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Why the Presidency & Supreme Court matter to the worker

Does the person who is president matter when it comes to the detriment of the average worker? Yes, it does matter. The president is the one who selects the candidates for the U.S. Supreme Court; and remember, the Supreme Court giveth and taketh away.
Examples of this ‘give and take’ that have hurt the workers include: 
The 2000 Supreme Court ruling that gave George W. Bush the presidency over Al Gore
The 2010 Supreme Court ruling that gave Citizens United aka corporations the same status as a person and that corporations could give unlimited political campaigns contributions without revealing the source.
In 1959, the Supreme Court invoked the Taft-Hartley Act against steel workers.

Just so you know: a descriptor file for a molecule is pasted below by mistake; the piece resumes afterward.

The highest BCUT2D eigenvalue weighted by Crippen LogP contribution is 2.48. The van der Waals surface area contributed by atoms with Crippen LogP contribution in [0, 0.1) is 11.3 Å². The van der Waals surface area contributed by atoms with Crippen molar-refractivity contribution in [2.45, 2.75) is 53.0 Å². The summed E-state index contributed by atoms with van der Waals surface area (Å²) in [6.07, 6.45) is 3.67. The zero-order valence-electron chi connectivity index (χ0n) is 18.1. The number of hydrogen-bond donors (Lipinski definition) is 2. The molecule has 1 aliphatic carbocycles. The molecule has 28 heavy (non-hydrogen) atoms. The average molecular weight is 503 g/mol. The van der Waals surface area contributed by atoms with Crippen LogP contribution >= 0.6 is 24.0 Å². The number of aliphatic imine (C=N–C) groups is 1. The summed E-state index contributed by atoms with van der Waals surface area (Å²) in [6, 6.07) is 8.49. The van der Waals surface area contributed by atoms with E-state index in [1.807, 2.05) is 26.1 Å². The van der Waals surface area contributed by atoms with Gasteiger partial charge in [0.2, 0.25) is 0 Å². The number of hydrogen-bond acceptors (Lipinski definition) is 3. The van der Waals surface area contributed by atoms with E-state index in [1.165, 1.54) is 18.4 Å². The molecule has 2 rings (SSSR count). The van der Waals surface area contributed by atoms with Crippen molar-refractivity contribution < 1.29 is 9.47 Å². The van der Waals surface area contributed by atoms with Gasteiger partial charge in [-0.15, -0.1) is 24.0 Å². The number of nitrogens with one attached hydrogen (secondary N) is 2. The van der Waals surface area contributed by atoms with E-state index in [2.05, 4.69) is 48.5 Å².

In 1938, the Supreme Court rules that sit-down strikes are illegal.
In 1924, the Supreme Court ruled that child-labor laws were unconstitutional.
In 1915, the Supreme Court upholds ‘yellow dog contracts,’ which forbids membership in Labor Unions.
In 1905, the Supreme Court held that a maximum hours law unconditional.
In 1898, the Supreme Court invalidated the Erdman Act, which had given railroad workers the right to strike and belong to a union.
While some of these were reversed, it’s unclear at this time with the Supreme Court we have now how long it will be before the Supreme Court reverses the remainder of the workers’ protections. Today, we know about the attack on the unions in 14 states, how many know that Missouri legislators are trying to weaken the child labor laws? The last resort for a court  case is the Supreme Court.

Hopefully, these examples show why the office of the presidency is so important to the working class.
A search of the Internet or library would provide more information and examples that dates back to the 1700s. 

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